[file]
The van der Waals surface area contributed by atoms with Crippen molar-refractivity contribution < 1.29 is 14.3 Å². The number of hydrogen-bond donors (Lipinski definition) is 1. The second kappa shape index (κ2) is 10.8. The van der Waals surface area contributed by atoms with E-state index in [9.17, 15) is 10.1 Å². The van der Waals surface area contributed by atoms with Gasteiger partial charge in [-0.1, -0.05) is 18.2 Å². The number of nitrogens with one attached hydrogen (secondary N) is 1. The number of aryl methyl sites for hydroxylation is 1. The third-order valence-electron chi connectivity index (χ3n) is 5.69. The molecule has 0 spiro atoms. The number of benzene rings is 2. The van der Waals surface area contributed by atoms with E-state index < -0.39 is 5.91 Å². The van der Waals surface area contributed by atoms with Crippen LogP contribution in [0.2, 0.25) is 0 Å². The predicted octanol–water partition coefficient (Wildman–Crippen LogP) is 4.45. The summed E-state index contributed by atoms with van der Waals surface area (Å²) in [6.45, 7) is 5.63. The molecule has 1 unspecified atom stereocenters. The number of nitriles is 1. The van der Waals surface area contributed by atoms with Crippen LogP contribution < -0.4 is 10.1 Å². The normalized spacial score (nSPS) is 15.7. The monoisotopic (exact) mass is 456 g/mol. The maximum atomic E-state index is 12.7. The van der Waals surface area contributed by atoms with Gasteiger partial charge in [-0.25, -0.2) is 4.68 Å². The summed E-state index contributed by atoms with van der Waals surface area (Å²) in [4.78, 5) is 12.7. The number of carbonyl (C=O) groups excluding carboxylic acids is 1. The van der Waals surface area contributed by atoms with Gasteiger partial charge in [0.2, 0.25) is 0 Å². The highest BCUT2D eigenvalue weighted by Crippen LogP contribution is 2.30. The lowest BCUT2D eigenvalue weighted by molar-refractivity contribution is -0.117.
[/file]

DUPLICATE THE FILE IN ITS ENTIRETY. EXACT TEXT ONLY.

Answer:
The van der Waals surface area contributed by atoms with Crippen molar-refractivity contribution < 1.29 is 14.3 Å². The number of hydrogen-bond donors (Lipinski definition) is 1. The second kappa shape index (κ2) is 10.8. The van der Waals surface area contributed by atoms with E-state index in [9.17, 15) is 10.1 Å². The van der Waals surface area contributed by atoms with Gasteiger partial charge in [-0.1, -0.05) is 18.2 Å². The number of nitrogens with one attached hydrogen (secondary N) is 1. The number of aryl methyl sites for hydroxylation is 1. The third-order valence-electron chi connectivity index (χ3n) is 5.69. The molecule has 0 spiro atoms. The number of benzene rings is 2. The van der Waals surface area contributed by atoms with E-state index < -0.39 is 5.91 Å². The van der Waals surface area contributed by atoms with Crippen LogP contribution in [0.2, 0.25) is 0 Å². The predicted octanol–water partition coefficient (Wildman–Crippen LogP) is 4.45. The summed E-state index contributed by atoms with van der Waals surface area (Å²) in [6.45, 7) is 5.63. The molecule has 1 unspecified atom stereocenters. The number of nitriles is 1. The van der Waals surface area contributed by atoms with Crippen LogP contribution < -0.4 is 10.1 Å². The normalized spacial score (nSPS) is 15.7. The monoisotopic (exact) mass is 456 g/mol. The maximum atomic E-state index is 12.7. The van der Waals surface area contributed by atoms with Gasteiger partial charge in [-0.25, -0.2) is 4.68 Å². The summed E-state index contributed by atoms with van der Waals surface area (Å²) in [4.78, 5) is 12.7. The number of carbonyl (C=O) groups excluding carboxylic acids is 1. The van der Waals surface area contributed by atoms with Gasteiger partial charge in [0.2, 0.25) is 0 Å². The highest BCUT2D eigenvalue weighted by Crippen LogP contribution is 2.30. The lowest BCUT2D eigenvalue weighted by molar-refractivity contribution is -0.117.